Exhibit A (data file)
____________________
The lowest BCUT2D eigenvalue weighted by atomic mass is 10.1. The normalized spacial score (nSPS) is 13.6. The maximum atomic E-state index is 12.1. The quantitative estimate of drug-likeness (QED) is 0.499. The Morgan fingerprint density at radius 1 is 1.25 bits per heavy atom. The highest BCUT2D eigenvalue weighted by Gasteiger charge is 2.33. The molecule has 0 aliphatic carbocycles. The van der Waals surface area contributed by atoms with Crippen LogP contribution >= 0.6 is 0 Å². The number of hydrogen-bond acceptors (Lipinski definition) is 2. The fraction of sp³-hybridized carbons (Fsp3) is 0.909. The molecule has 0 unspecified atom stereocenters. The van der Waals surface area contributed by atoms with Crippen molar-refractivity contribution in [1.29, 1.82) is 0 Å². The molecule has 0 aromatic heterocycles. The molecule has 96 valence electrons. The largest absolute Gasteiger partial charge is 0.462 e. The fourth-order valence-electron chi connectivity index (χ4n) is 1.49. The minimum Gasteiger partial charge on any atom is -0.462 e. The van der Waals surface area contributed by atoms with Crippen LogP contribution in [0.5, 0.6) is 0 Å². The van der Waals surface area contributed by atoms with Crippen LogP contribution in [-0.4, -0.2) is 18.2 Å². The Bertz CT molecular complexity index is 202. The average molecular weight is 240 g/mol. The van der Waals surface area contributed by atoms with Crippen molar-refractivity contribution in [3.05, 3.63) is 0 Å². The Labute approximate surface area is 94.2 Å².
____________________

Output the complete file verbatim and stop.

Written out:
The lowest BCUT2D eigenvalue weighted by atomic mass is 10.1. The normalized spacial score (nSPS) is 13.6. The maximum atomic E-state index is 12.1. The quantitative estimate of drug-likeness (QED) is 0.499. The Morgan fingerprint density at radius 1 is 1.25 bits per heavy atom. The highest BCUT2D eigenvalue weighted by Gasteiger charge is 2.33. The molecule has 0 aliphatic carbocycles. The van der Waals surface area contributed by atoms with Crippen LogP contribution >= 0.6 is 0 Å². The number of hydrogen-bond acceptors (Lipinski definition) is 2. The fraction of sp³-hybridized carbons (Fsp3) is 0.909. The molecule has 0 unspecified atom stereocenters. The van der Waals surface area contributed by atoms with Crippen molar-refractivity contribution in [1.29, 1.82) is 0 Å². The molecule has 0 aromatic heterocycles. The molecule has 96 valence electrons. The largest absolute Gasteiger partial charge is 0.462 e. The fourth-order valence-electron chi connectivity index (χ4n) is 1.49. The minimum Gasteiger partial charge on any atom is -0.462 e. The van der Waals surface area contributed by atoms with Crippen LogP contribution in [0.5, 0.6) is 0 Å². The van der Waals surface area contributed by atoms with Crippen LogP contribution in [-0.4, -0.2) is 18.2 Å². The Bertz CT molecular complexity index is 202. The average molecular weight is 240 g/mol. The van der Waals surface area contributed by atoms with Crippen molar-refractivity contribution in [3.05, 3.63) is 0 Å². The Labute approximate surface area is 94.2 Å².